Ironically, the photograph taken in May 1945 had also been edited before its publication. One of the three Soviet servicemen proudly sported a watch on each wrist, and to avoid any accusation of looting, they had been erased from the final picture… The art of editing images used to be Stalin’s speciality. He would edit his face to give it a smooth appearance and conceal his skin condition, which had been damaged by smallpox when he was a child, or, more seriously, he would remove former comrades, who fell victim to his purges, from official group pictures. Historical falsification didn’t wait for artificial intelligence. As photography aficionados, the duo Simon Brodbeck and Lucie de Barbuat are well aware that an image is everything but neutral. Their aim today is to dissect that lack of neutrality at the heart of AI. “This power of falsification is not the responsibility of the machine,” Simon Brodbeck emphasizes, before adding: “It is a mere tool. Its biases come from the limits imposed by its human designers and the source images it has access to in order to generate its own visual content.”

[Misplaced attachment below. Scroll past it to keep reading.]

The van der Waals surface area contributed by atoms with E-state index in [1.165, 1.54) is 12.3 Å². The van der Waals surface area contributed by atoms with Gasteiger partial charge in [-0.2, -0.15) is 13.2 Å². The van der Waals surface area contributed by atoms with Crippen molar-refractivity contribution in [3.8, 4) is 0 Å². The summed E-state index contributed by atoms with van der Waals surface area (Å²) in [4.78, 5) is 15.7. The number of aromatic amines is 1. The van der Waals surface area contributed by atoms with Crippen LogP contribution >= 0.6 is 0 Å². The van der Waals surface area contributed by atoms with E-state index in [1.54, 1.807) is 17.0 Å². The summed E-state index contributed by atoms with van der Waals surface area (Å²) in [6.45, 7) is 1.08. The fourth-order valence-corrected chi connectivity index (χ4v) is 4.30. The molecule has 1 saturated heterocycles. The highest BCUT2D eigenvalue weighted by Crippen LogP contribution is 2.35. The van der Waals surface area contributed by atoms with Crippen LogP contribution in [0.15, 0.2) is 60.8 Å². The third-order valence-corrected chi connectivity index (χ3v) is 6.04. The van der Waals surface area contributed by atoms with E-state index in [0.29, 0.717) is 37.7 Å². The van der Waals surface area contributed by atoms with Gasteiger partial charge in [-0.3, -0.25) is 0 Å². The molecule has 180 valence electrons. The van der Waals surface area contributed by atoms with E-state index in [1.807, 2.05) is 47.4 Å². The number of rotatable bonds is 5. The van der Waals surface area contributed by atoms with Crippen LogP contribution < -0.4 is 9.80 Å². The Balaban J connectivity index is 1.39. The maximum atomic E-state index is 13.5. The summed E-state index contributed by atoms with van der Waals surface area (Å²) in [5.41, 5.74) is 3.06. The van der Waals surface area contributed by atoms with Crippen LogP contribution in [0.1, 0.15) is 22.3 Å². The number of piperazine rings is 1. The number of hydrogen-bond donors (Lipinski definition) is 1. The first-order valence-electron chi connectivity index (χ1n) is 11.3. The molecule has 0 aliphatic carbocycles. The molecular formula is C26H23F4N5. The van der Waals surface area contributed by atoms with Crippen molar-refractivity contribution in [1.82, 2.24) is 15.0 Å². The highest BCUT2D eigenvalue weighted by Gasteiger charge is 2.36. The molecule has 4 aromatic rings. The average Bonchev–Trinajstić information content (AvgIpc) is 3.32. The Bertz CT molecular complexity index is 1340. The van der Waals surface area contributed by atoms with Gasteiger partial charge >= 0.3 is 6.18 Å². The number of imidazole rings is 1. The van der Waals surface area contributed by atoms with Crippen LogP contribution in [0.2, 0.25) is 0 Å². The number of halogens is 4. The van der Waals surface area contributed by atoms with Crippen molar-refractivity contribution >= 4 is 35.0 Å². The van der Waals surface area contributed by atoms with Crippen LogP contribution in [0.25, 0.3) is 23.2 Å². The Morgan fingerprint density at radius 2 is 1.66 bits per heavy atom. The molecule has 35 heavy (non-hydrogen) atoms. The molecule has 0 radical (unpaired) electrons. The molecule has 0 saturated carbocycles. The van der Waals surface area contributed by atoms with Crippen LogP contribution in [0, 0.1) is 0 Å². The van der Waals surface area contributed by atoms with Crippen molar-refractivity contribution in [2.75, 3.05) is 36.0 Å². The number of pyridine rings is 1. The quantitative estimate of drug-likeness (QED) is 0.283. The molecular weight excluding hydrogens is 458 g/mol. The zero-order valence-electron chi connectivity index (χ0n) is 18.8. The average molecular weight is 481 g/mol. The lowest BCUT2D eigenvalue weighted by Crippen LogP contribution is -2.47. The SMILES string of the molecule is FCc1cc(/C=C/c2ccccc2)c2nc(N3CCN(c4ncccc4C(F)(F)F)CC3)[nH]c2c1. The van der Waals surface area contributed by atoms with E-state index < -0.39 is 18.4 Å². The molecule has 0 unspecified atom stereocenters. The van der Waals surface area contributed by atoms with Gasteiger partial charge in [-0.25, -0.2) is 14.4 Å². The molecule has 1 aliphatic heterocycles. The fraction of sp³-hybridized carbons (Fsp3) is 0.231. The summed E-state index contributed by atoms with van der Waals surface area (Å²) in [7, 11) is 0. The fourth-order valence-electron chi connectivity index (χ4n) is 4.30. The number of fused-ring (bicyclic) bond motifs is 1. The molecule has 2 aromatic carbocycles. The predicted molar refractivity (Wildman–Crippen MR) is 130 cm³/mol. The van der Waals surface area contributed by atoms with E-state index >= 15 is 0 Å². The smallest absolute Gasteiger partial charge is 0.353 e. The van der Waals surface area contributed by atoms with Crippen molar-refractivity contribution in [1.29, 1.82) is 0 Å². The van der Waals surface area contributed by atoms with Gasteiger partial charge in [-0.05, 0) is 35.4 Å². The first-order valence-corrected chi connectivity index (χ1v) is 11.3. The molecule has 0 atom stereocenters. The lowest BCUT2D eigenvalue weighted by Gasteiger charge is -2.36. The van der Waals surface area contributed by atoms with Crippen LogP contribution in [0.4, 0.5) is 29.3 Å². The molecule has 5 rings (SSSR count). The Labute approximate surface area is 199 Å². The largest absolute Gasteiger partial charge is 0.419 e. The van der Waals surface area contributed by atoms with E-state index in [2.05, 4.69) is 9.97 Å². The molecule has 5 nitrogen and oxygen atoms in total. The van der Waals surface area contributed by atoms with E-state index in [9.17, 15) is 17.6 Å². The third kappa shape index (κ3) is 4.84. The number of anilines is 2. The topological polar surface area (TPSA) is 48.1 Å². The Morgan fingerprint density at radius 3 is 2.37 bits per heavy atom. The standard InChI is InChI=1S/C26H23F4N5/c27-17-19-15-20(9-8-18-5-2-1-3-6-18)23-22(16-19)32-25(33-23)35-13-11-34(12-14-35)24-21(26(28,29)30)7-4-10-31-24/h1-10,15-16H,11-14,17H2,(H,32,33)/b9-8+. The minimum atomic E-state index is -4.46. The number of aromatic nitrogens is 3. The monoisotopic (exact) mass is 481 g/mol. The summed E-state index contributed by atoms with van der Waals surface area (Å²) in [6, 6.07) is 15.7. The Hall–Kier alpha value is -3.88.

Racist and sexist biases are among the best identified. For instance, Annie Leibovitz’s iconic portrait of John Lennon (naked) and Yoko Ono (clothed) is reinterpreted in a stereotypical way by artificial intelligence. John Lennon is now all dressed up, while Yoko Ono appears half-naked, with her buttocks visible. “It probably happened because the AI considered that, like in most existing images of this type available to it, women are more often naked than men,” Simon Brodbeck comments. Thus, a whole collective unconscious emerges within the exhibition, unveiled in a series of “synthetic” and problematic pictures.